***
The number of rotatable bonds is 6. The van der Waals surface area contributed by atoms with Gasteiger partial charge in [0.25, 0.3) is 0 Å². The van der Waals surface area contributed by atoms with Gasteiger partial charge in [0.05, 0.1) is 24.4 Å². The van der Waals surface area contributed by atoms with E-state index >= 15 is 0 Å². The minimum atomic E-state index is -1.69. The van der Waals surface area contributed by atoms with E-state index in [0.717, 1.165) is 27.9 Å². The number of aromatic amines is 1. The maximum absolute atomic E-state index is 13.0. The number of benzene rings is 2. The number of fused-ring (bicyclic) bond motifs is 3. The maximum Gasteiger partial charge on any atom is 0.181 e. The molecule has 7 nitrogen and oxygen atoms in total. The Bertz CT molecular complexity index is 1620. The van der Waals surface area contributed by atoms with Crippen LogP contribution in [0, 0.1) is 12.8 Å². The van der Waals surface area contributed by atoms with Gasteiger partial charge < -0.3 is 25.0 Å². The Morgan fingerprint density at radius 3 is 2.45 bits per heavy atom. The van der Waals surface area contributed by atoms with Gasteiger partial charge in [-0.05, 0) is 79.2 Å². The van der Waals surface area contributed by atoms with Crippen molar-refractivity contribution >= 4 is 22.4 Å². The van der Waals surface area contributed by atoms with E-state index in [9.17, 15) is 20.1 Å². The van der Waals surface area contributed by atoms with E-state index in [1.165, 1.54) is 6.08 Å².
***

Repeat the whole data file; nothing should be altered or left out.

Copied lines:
The number of rotatable bonds is 6. The van der Waals surface area contributed by atoms with Gasteiger partial charge in [0.25, 0.3) is 0 Å². The van der Waals surface area contributed by atoms with Gasteiger partial charge in [0.05, 0.1) is 24.4 Å². The van der Waals surface area contributed by atoms with E-state index >= 15 is 0 Å². The minimum atomic E-state index is -1.69. The van der Waals surface area contributed by atoms with E-state index in [0.717, 1.165) is 27.9 Å². The number of aromatic amines is 1. The maximum absolute atomic E-state index is 13.0. The number of benzene rings is 2. The number of fused-ring (bicyclic) bond motifs is 3. The maximum Gasteiger partial charge on any atom is 0.181 e. The molecule has 7 nitrogen and oxygen atoms in total. The Bertz CT molecular complexity index is 1620. The van der Waals surface area contributed by atoms with Crippen LogP contribution in [0, 0.1) is 12.8 Å². The van der Waals surface area contributed by atoms with Gasteiger partial charge < -0.3 is 25.0 Å². The Morgan fingerprint density at radius 3 is 2.45 bits per heavy atom. The van der Waals surface area contributed by atoms with Gasteiger partial charge in [-0.05, 0) is 79.2 Å². The van der Waals surface area contributed by atoms with Crippen molar-refractivity contribution >= 4 is 22.4 Å². The van der Waals surface area contributed by atoms with E-state index in [9.17, 15) is 20.1 Å². The van der Waals surface area contributed by atoms with E-state index in [1.165, 1.54) is 6.08 Å².